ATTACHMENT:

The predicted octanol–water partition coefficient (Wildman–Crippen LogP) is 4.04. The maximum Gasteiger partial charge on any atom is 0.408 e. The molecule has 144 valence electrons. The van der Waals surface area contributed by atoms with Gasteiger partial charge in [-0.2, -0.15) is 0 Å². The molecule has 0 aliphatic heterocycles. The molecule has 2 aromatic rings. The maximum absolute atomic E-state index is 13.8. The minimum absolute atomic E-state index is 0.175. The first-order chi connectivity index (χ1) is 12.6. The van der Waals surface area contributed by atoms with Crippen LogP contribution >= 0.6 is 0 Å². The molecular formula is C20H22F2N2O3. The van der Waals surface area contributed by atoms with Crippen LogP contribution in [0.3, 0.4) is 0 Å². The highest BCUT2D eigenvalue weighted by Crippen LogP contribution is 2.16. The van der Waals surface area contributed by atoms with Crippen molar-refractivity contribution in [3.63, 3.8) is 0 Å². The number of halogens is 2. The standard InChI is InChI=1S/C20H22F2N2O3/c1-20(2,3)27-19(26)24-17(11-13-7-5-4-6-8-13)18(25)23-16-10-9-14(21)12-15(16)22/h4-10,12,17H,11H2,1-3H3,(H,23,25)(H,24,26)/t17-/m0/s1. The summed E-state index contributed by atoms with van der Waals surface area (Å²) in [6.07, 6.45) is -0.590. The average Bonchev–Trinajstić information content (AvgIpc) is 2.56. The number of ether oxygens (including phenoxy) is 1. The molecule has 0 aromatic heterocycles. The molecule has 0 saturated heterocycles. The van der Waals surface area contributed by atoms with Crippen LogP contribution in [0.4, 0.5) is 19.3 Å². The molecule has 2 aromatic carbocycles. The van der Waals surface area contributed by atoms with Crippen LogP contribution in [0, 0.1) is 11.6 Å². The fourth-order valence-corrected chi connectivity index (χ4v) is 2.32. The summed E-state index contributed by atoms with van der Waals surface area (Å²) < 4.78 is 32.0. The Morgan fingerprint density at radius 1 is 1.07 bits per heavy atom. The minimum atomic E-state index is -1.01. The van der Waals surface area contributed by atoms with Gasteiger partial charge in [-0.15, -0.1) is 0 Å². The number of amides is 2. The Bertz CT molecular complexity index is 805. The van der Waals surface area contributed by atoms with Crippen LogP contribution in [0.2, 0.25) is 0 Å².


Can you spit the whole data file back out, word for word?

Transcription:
The predicted octanol–water partition coefficient (Wildman–Crippen LogP) is 4.04. The maximum Gasteiger partial charge on any atom is 0.408 e. The molecule has 144 valence electrons. The van der Waals surface area contributed by atoms with Gasteiger partial charge in [-0.2, -0.15) is 0 Å². The molecule has 0 aliphatic heterocycles. The molecule has 2 aromatic rings. The maximum absolute atomic E-state index is 13.8. The minimum absolute atomic E-state index is 0.175. The first-order chi connectivity index (χ1) is 12.6. The van der Waals surface area contributed by atoms with Crippen LogP contribution >= 0.6 is 0 Å². The molecular formula is C20H22F2N2O3. The van der Waals surface area contributed by atoms with Crippen LogP contribution in [0.3, 0.4) is 0 Å². The highest BCUT2D eigenvalue weighted by Crippen LogP contribution is 2.16. The van der Waals surface area contributed by atoms with Crippen molar-refractivity contribution in [3.63, 3.8) is 0 Å². The number of halogens is 2. The standard InChI is InChI=1S/C20H22F2N2O3/c1-20(2,3)27-19(26)24-17(11-13-7-5-4-6-8-13)18(25)23-16-10-9-14(21)12-15(16)22/h4-10,12,17H,11H2,1-3H3,(H,23,25)(H,24,26)/t17-/m0/s1. The summed E-state index contributed by atoms with van der Waals surface area (Å²) in [6.07, 6.45) is -0.590. The average Bonchev–Trinajstić information content (AvgIpc) is 2.56. The number of ether oxygens (including phenoxy) is 1. The molecule has 0 aromatic heterocycles. The molecule has 0 saturated heterocycles. The van der Waals surface area contributed by atoms with Crippen LogP contribution in [0.4, 0.5) is 19.3 Å². The molecule has 2 aromatic carbocycles. The van der Waals surface area contributed by atoms with Crippen LogP contribution in [0, 0.1) is 11.6 Å². The fourth-order valence-corrected chi connectivity index (χ4v) is 2.32. The summed E-state index contributed by atoms with van der Waals surface area (Å²) < 4.78 is 32.0. The Morgan fingerprint density at radius 1 is 1.07 bits per heavy atom. The minimum atomic E-state index is -1.01. The van der Waals surface area contributed by atoms with Gasteiger partial charge in [-0.15, -0.1) is 0 Å². The number of amides is 2. The Bertz CT molecular complexity index is 805. The van der Waals surface area contributed by atoms with Crippen LogP contribution in [0.2, 0.25) is 0 Å².